My cat Macy is my closest companion. When she first landed in my lap, she was a monster—and seven years later I’ve trained her to be the perfect roommate. I worry about her health now that she’s getting old though. I had a scare recently where I thought I would have to put her down because I couldn’t pay for her care. It tore me apart thinking about not being able to save her, and losing my closest friend. But living on ODSP makes that really difficult. And the folks at ODSP have been rude to me before—they definitely don’t care about my cat!
Until about a year ago, I had a volunteer supporter. She helped me with getting around and with some everyday tasks. We’d go out for coffee together. We learned a lot from each other. I’m on the list for a new one now, but they need more volunteers. One thing she taught me was how to cook. She showed me how to make clay pot rice, and she gave me the pot I needed too! I’ve always enjoyed cooking, and I really like having Chinese food when I do get to eat out, so it was perfect. My Mom is in her 90s, but she still drives. We’re really close and she’s so important to me. Sometimes she’ll come over and I’ll cook for her. Next time she comes over, I’m making Chinese food.
I have a long list of physical and mental health issues. I’ve gone into the hospital at times, and the nurses are hesitant to come and see me, because they’ve read my charts. Then they get in and say “Oh, you’re not who I expected to see”. I’ve been a victim of stigma many times. I was going to a peer support group once and they spread it around town that I was bipolar schizophrenic. I gave up on going to group after that. I have friends from childhood who still don’t know about any of my mental health issues, because I’m not sure how they’d react. A few decades ago I went for a hospital stay and they gave me a diagnosis for one of my mental health issues, but didn’t actually tell me about it. They just assumed that they’d see me again soon, because I couldn’t stay out of the hospital for long. It was a decade before I found out.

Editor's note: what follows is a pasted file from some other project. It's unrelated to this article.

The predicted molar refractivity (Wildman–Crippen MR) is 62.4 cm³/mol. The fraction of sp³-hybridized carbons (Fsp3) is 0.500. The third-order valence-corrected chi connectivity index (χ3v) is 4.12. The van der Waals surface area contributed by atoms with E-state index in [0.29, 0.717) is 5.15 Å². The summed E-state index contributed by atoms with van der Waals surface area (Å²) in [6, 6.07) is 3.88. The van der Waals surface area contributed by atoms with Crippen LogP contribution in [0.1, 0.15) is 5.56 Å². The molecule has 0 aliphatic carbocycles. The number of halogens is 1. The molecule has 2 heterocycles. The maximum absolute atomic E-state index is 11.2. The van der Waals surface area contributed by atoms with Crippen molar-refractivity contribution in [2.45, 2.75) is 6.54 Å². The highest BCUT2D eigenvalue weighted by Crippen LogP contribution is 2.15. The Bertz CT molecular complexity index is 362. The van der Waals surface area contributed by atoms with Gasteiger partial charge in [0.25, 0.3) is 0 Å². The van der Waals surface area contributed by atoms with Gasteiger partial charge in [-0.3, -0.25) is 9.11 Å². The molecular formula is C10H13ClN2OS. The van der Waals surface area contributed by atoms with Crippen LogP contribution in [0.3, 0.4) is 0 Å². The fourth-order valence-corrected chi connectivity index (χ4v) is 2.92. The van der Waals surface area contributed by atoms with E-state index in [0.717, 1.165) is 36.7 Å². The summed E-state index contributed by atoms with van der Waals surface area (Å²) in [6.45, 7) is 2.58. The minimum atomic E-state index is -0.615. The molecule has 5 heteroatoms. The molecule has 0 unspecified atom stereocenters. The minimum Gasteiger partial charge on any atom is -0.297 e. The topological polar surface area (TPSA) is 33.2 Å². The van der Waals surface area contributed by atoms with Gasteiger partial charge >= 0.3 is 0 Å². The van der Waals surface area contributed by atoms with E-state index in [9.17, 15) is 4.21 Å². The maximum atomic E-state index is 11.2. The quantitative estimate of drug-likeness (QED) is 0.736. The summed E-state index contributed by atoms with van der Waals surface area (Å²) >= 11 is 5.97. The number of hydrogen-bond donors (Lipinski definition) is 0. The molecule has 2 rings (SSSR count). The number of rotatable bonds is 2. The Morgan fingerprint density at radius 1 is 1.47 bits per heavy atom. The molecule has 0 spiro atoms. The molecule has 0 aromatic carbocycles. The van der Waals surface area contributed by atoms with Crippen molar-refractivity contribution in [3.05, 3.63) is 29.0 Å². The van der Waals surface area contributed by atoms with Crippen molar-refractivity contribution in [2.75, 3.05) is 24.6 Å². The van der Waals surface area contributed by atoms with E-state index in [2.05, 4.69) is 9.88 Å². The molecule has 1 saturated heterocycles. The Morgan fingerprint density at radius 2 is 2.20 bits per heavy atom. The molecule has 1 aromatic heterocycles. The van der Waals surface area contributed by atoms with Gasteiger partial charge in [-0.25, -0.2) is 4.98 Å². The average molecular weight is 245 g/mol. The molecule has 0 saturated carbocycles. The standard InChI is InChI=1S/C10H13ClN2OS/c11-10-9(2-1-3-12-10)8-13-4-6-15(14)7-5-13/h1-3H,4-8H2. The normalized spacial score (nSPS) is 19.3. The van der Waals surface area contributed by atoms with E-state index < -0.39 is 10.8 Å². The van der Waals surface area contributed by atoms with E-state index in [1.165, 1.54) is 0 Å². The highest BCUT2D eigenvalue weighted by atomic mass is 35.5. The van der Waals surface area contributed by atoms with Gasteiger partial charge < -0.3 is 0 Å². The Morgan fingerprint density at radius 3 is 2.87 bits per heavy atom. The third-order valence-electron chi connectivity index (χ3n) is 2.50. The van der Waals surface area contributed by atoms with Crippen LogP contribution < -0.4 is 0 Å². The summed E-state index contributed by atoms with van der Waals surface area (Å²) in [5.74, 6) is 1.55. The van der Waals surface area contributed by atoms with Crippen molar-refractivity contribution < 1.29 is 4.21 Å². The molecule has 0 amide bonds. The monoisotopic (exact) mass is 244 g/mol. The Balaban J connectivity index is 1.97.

I worked for years without a sick day, doing a paper route. I was strategic—I knew all of the places where I could stop and rest or use the washroom—and bad days it would take me two or three times as long. Now, I don’t know why I worked so hard to make so little money. When I finally applied for ODSP they didn’t believe that I was sick. “You worked a paper route” they said. And they gave me grief over a snowmobile that I supposedly had the deed to. Of course, I didn’t have the snowmobile—I’d lost it when I’d left my husband. I hate whenever I have to go to the ODSP office. I have lots of stories about how mean they’ve been to me over the years. Now at least I have a worker who comes with me and backs me up—she’s my advocate.
Cover up and a Scarf
I have been a victim of domestic violence. My husband used to beat me. He would play mind games with me too. For instance, he would hide a pair of scissors or something and then ask me where it was. It was never where I’d left it. And then he would verbally and physically abuse me when I couldn’t find it. I’d think I was losing my marbles. I lost touch with most of my friends during that time. He wouldn’t let me go out and see them. I found out later, after I left, that my bank thought I was dead. My kids’ teacher thought I was dead. He’d told them I had passed, and no one had batted an eye.
One of the things I am most proud of is leaving my abusive husband. If I had stayed, he would have killed me. I took him on in court and won. He was arrested. It took a lot of work for me to get over that and move on. When I left, I left my children. They still haven’t forgiven me for walking out on them and for what I did to their dad. They don’t talk to me. I wish things were different, but I have no regrets. I focus now on making the most of each day and living my life to the fullest. I’ve been close to death many times before, so I know each day matters.
I am resourceful and smart. Ever since I was little, people have been telling me I’m not. Growing up and being from the country, people said I was a dumb country kid. Now, my more successful brothers say I’m dumb. Only my worker and my mom are in my corner. In the past year, I’ve started volunteering and it’s something I’m really good at. I’m sharing what I’ve learned and teaching other people. I was in hospital recently because I was sick, and I’m working hard to get better so that I can study to become an even better teacher and leader.